Anchorage School District classes resumed today after being closed for more than a week following last month’s magnitude 7.0 earthquake. While most of the students are in the schools they’ve attended all year, two schools had to relocate because of significant damage.
Audrey Tally has two kids who attend Eagle River Elementary School; her son Colten is a 4th grader and her daughter Kenley is a second grader. During last month’s earthquake, their school sustained damage that closed it for the rest of the school year. That means Kenley and Colten will now go to two separate schools. That’s because K through 3rd graders are being relocated to Homestead Elementary and older kids will attend Birchwood ABC.
Tally said her son, who is in a special education program, is having a hard time adjusting to the move.
“He does not like transition,” Tally said. “He doesn’t like new things, and he’s got trouble like even when there’s substitutes in his class.”
Tally also says that her two kids are very close, and the fact that they’re going to different schools is giving them separation anxiety.
It’s a problem that Birchwood principal Michael Thomas has heard from several parents who have kids going to two different schools.
“Some of it is based on capacity. We don’t have rooms in our fourth grades here, and they don’t, then that split is an unfortunate situation that has to do with that,” Thomas said. “I’ve worked with parents who want to zone-exempt their child into our school. But the caveat in that is that it’s based in student numbers.”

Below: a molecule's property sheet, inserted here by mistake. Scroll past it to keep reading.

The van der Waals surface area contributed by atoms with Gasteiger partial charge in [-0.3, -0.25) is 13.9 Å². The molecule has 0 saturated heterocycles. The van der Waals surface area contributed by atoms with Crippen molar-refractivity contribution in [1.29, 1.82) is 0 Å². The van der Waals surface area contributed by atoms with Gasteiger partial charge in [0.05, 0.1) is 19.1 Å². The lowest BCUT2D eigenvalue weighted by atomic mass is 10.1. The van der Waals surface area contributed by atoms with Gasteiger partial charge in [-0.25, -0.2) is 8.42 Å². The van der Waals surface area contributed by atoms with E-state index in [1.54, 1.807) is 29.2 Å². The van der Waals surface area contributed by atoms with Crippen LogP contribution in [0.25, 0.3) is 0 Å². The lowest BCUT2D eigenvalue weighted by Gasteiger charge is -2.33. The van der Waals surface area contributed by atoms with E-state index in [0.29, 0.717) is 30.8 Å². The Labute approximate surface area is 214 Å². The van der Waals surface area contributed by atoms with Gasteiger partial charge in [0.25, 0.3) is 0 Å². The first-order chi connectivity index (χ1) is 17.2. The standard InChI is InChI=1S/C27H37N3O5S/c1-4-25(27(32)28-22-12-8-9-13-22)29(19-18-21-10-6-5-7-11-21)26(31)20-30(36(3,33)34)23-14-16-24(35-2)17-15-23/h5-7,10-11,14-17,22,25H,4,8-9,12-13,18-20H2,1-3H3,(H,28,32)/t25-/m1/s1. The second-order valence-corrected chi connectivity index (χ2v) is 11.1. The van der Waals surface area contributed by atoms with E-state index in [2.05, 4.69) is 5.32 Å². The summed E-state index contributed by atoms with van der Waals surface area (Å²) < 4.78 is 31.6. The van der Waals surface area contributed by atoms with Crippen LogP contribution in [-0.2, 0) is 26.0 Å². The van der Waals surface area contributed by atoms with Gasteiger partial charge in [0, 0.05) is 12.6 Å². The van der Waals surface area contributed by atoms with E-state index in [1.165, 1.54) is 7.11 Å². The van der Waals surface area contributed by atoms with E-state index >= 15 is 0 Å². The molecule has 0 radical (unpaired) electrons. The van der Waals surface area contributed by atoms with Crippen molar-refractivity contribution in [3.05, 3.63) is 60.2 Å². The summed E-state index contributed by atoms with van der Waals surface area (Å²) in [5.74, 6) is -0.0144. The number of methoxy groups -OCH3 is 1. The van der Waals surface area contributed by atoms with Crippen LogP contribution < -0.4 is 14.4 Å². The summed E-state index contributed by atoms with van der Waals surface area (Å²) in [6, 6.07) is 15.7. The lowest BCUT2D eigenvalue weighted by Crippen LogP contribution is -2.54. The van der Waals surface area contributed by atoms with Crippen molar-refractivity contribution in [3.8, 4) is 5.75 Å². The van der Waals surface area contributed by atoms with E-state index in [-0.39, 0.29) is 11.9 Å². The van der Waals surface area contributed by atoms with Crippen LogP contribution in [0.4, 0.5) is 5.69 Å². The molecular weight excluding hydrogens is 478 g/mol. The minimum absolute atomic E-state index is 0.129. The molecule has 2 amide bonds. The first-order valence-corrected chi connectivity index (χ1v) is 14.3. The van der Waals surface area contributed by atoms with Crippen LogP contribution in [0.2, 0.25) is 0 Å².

He says getting a zone exemption – that would allow Tally’s kids to go to school together – would only work if the school wasn’t at max capacity for the grade. Thomas says he and the staff at Birchwood have tried to make the incoming students feel like they’re part of the school — they’ve even combined the two school mascots.
“You know, Birchwood ABC is the Colts, Eagle River Elementary is the Eagles. When you combine that you get a powerful Pegasus,” Thomas said. “So we’ve kind of run with that theme of the powerful Pegasus.”
Another issue the school is addressing is how to get students back to a state of normalcy after the natural disaster. Principal Thomas says that the school has been staffed with extra counselors to help get kids through the transition. The teachers have also been briefed about how to interact with their students after this unusual break.
“We talked a lot about social-emotional learning when they first come back, and hearing their story and making them feel comfortable and ready to go,” Thomas said. “And then getting back to a routine schedule as soon as you can because then, that’s how people move on through this.”
Tally says she’s happy with how accommodating the schools have been with the transition, whether it’s figuring out new bus schedules or the stream of communication from the district.
“I know that I had a question about my son’s meds, and so the Eagle River nurse had contacted me,” Tally said. “It was very kind of her to give me her cell number so that I could that way I could get in touch with her whenever I need to”
While the Eagle River Elementary students settle into their new schools, the students at the other ASD school that needed to be relocated, Gruening Middle School in Eagle River, will begin their classes on Tuesday at their new school — Chugiak High.